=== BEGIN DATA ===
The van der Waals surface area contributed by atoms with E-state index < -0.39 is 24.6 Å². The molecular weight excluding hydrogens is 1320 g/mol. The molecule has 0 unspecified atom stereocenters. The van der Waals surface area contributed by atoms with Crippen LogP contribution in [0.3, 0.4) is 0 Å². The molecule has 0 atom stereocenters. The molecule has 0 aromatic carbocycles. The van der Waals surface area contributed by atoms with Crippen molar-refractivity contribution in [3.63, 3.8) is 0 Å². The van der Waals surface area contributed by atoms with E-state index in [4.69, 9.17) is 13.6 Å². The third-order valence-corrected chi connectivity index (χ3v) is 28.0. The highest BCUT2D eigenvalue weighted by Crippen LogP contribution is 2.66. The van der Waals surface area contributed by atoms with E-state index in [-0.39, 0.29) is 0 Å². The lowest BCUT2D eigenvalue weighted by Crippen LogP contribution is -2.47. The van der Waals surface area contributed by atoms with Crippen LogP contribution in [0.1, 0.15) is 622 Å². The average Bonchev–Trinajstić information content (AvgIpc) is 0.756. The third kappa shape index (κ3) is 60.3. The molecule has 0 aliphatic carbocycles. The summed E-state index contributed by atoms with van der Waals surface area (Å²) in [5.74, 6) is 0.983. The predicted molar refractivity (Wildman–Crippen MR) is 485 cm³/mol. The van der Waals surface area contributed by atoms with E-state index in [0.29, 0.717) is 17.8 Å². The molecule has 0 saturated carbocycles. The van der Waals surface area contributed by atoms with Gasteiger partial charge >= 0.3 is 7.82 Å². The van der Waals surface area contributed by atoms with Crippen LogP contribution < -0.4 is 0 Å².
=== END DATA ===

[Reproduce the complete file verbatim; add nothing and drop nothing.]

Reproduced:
The van der Waals surface area contributed by atoms with E-state index < -0.39 is 24.6 Å². The molecular weight excluding hydrogens is 1320 g/mol. The molecule has 0 unspecified atom stereocenters. The van der Waals surface area contributed by atoms with Crippen LogP contribution in [0.3, 0.4) is 0 Å². The molecule has 0 atom stereocenters. The molecule has 0 aromatic carbocycles. The van der Waals surface area contributed by atoms with Crippen molar-refractivity contribution in [3.63, 3.8) is 0 Å². The van der Waals surface area contributed by atoms with E-state index in [4.69, 9.17) is 13.6 Å². The third-order valence-corrected chi connectivity index (χ3v) is 28.0. The highest BCUT2D eigenvalue weighted by Crippen LogP contribution is 2.66. The van der Waals surface area contributed by atoms with E-state index in [-0.39, 0.29) is 0 Å². The lowest BCUT2D eigenvalue weighted by Crippen LogP contribution is -2.47. The van der Waals surface area contributed by atoms with Crippen LogP contribution in [0.1, 0.15) is 622 Å². The average Bonchev–Trinajstić information content (AvgIpc) is 0.756. The third kappa shape index (κ3) is 60.3. The molecule has 0 aliphatic carbocycles. The summed E-state index contributed by atoms with van der Waals surface area (Å²) in [5.74, 6) is 0.983. The predicted molar refractivity (Wildman–Crippen MR) is 485 cm³/mol. The van der Waals surface area contributed by atoms with E-state index in [0.29, 0.717) is 17.8 Å². The molecule has 0 saturated carbocycles. The van der Waals surface area contributed by atoms with Gasteiger partial charge >= 0.3 is 7.82 Å². The van der Waals surface area contributed by atoms with Crippen LogP contribution < -0.4 is 0 Å².